Art style

art and the market

PUBLISHED August 14, 2022


The program entitled “Price Fixed” explored the link between aesthetics and market forces. Art is a nebulous domain, a domain where logos disappear and imagery takes over. What may be vague or felt ideas, feelings that are difficult to describe and put into words, are taken by the artist and visual images are created. The disruptions and discontent brewing beneath the social fabric are captured and conveyed visually in a form that is hard to miss or ignore.

‘Fixed Price’ the first exhibition curated by Abid Aziz Merchant, co-founder of Sanat Initiative, featured the work of Adeeluz Zafar, Meher Afroze, Muhammad Zeeshan, RM Naeem and Scherezade Junejo, and reflected on the past eight years of operating a commercial gallery in Pakistan, with all the varying and uncertain market forces, while building a wide and diverse network of relationships with artists and collectors. The exhibition explores the impact and implications of what it may mean to maintain this important node as a constant and important supporting infrastructure in the art world.

Adeeluz Zafar’s work on display featured his stuffed animals in bandages. Finely chiseled black and white engraving on photographic paper. It’s a motif he’s been exploring for some time. Two pieces were printed, one unmistakably Mickey Mouse and the other Bugs Bunny, both driven by humour, although wrapped in bandages, one could not miss Bugs B’s provocative stance and tilt of the head and hand gestures of affable mouse. It is fascinating that these figures seem ageless and what one saw in childhood is so deeply etched that one can recognize it even when the whole form is covered. An eternally optimistic form or characters, even in the face of defeat, they recover, tireless and in search. At 93, Mickey Mouse is a character that spans generations and is a global icon. Rendered in Adeel’s dark monochrome with gaping areas of darkness where the bandage sags, the image instead invites to evoke a deeper response. Behind Mickey’s smile and Bugs’ arrogance seems to lie the capitalist narrative, the promise of hard work and reward, but a deeply hierarchical system characterized by intense competition, a narrative presented to children at the preverbal stage who learn the inherent violence of division instead of nurturing it and nurturing the bonds of inclusiveness and unity. And there, in the soft warmth of children’s stuffed animals, hides another story, less sweet or nourishing.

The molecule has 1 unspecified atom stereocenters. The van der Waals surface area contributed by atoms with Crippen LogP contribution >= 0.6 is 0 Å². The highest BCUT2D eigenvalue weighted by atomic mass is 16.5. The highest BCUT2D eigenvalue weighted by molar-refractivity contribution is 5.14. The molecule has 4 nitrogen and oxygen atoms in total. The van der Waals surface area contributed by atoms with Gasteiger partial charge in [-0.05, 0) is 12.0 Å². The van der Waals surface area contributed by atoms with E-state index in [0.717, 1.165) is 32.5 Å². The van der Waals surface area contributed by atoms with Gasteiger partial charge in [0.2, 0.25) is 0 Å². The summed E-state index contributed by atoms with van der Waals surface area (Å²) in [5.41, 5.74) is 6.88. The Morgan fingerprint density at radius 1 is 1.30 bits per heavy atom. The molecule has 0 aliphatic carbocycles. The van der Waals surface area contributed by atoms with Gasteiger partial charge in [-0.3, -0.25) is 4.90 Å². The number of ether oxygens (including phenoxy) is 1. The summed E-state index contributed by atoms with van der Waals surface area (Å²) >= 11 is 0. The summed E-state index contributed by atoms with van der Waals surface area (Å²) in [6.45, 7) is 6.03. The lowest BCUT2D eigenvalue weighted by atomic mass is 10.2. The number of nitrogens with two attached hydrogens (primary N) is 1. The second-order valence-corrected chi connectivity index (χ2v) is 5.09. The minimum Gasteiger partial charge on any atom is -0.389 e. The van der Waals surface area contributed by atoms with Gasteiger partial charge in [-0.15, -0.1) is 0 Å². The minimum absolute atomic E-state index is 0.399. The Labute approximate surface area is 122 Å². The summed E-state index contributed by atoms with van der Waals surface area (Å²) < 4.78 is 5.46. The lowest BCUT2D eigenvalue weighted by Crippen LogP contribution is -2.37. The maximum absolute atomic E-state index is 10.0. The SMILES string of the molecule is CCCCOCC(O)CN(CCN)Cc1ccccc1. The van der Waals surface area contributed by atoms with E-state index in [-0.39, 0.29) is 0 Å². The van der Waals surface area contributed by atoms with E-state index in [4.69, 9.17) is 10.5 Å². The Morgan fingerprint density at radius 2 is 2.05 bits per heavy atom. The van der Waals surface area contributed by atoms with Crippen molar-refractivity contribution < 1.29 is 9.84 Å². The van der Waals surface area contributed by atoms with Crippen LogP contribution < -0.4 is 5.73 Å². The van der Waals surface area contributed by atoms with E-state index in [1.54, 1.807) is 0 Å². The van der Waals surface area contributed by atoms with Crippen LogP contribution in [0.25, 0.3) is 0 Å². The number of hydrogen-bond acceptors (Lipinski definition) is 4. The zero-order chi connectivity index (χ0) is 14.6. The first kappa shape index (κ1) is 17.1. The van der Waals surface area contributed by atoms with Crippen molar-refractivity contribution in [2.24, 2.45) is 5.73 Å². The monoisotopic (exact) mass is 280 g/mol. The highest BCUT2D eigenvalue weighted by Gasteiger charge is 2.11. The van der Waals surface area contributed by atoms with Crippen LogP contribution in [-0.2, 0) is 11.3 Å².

Mehr Afroze’s work is informed by her cultural background rooted in Lucknow, although Karachi was her home. It is in this division of roots located in a different cultural context and a house located in a commercial center of the country that his exploration and his work reside. An in-depth exploration of retrieving a lost past aptly titled “Azmaaish”. Sensitive, delicate and rhythmic, his imagery conveyed a nuanced harmony that drew the viewer into the work, landscapes of earth tones and blues, a repeated pattern over which the eye brushed and there, embedded in a small square of each work, there was a word. ‘Ehed’ in one and ‘eeman’ in the other. The meaning of “ehed” is a promise, an allegiance and its reverse is responsibility. Whether a promise is kept or not, it is embodied in responsibility. The act of a promise is an act of responsibility, but the Urdu word ‘ehed’ embodies both the words of promise and responsibility, the connotation of responsibility bolder than the promise because the ‘ehed’ is given in a self-respecting culture synonymous with fulfilling an ‘ehed’. And the inability to perform an “ehed” signified the loss of self-respect, a reference to a lost past where one’s honor was one’s word. A past where such values ​​were defended. It is in this single word that the values ​​that were part of an Orient from which Mehr Afroze originated were embodied. It refers to a lost past, a heritage that a nascent country, a detached part of the whole could not and could not maintain. Struggling with economic and political instability, she has not been able to wield the soft power, the ability to keep her legacy. Yet it is not a country that has an “ehed”, it is each individual. In its blues landscape, embedded in a small square is the word “eman”. In an indigo blues landscape devoid of any other visual reference, held in place by fine rhythmic geometric patterns, the word ’eman’ – faith – appears to be self-referencing, rather than a faith referenced by format or religious belief. . Which implies a faith that one has in oneself, a faith in a superior power of creation, which allows the courage and the capacity to create and to deliver from oneself, from one’s promise. And perhaps in a nascent country in difficulty, stability will come from this “eman” and “ehed” of each individual. It may be an ‘Azmaaish’ but perhaps with deliverance.